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U.S. Federal Reserve Chairman Ben S. Bernanke said more regulation may be needed for money-market mutual funds, though he didn’t endorse rules backed by former Fed chief Paul Volcker that would treat the industry more like banks. Lawmakers and regulators should consider added restrictions on assets that money funds can own and a new “limited system of insurance” to protect investors, Bernanke said yesterday urging broad changes to U.S. financial oversight. The comments signal Bernanke favors less aggressive rules for money funds than those recommended by a group including Volcker, an adviser to President Barack Obama. Money-market mutual funds have drawn scrutiny since the collapse of the US$62.5bn Reserve Primary Fund in September. The New York-based money fund was the first in 14 years to break the buck, or drop below US$1 a share. Its collapse, caused by losses on debt issued by bankrupt Lehman Brothers Holdings Inc., rattled confidence in the money funds, long considered the safest investments after bank accounts and Treasury debt. (Bloomberg)

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Confidence in the world economy dropped in March as the slump proved deeper than forecast and the Obama administration launched new rescues of financial institutions, a survey of Bloomberg users on six continents showed. The Bloomberg Professional Global Confidence Index fell to 5.95 this month from 8.5 in February. A reading below 50 means pessimists outnumbers optimists. Sentiment about Europe and the U.S. slid, while respondents in Asia were less pessimistic about their region, the survey showed. (Bloomberg)
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German manufacturing orders collapsed in January as the global recession smothered exports. Orders plunged 38% y-o-y, the biggest drop since data for a reunified Germany started in 1991, the Economy Ministry said yesterday. From December they fell 8%, four times as much as economists expected and extending their worst decline on record. Germany’s reliance on exports for economic growth has become its Achilles heel as the worst global recession since World War II curbs foreign demand for its goods. (Bloomberg)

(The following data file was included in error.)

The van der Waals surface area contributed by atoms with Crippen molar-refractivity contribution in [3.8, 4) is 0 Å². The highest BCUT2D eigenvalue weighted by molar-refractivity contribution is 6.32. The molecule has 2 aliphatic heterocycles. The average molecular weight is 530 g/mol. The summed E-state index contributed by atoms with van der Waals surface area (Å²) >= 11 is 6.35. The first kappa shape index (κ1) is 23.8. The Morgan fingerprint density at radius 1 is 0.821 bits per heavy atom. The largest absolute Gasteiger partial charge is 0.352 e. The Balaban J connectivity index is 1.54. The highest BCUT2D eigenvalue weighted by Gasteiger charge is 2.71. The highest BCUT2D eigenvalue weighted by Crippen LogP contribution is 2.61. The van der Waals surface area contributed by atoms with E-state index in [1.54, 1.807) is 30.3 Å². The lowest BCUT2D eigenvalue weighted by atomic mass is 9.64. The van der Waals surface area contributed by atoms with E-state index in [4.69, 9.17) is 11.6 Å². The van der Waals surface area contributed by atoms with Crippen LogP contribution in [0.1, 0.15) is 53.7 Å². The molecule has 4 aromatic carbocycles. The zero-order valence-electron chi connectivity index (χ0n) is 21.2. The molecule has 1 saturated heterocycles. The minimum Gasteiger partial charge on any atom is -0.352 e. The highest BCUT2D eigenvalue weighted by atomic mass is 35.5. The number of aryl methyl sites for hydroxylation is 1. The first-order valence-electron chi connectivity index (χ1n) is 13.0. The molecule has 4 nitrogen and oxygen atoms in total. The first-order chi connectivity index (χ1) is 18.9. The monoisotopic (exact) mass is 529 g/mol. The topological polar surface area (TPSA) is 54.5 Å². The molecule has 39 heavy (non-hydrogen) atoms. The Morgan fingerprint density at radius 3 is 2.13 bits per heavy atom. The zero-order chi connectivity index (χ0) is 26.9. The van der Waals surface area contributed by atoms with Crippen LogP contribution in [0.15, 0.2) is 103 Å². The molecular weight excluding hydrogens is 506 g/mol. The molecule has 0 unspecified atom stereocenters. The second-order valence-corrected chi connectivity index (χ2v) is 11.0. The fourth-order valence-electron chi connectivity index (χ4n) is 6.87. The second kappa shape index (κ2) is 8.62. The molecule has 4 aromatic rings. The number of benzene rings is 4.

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The Bank of England opened a new front in its effort to ward off deflation today as it bought government bonds with newly created money. The central bank yesterday purchased 2bn pounds (US$2.8bn) of gilts, its first deployment in a three- month plan that may see it spend 75bn pounds. Investors offered more than five times as much as the bank said it would buy. The move marks a departure for British monetary policy after officials cut the interest rate to a record low of 0.5% on March 5, requiring them to seek new tools to stop the economy’s downward spiral. While Governor Mervyn King hopes that pumping money into the financial system will work, he’s relying on banks battered by the crisis to pass it onto lenders. (Bloomberg)

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New Zealand’s central bank cut its benchmark interest rate by half a percentage point to a record-low 3% to help steer the economy out of it worst recession in more than 30 years. “The combined effects of a weakening domestic housing market and the global financial and economic crisis are weighing heavily on the economy,” Reserve Bank Governor Alan Bollard said today. Interest rates are “very stimulatory” and should help the economy to start growing in 3Q09, he said. Record-low rates haven’t yet bolstered consumer spending or the housing market, while exports are being buffeted by a global recession that the World Bank says will be the worst since World War II. (Bloomberg)

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China’s investment spending surged as the nation poured money into roads, railways and power grids to counter a plunge in exports, which a separate report showed fell by a record in February. Urban fixed-asset investment climbed a more- than-estimated 26.5% y-o-y in January and February combined to 1.03trn yuan (US$150bn), the statistics bureau yesterday. Exports tumbled 25.7%, while imports fell 24.1%. (Bloomberg)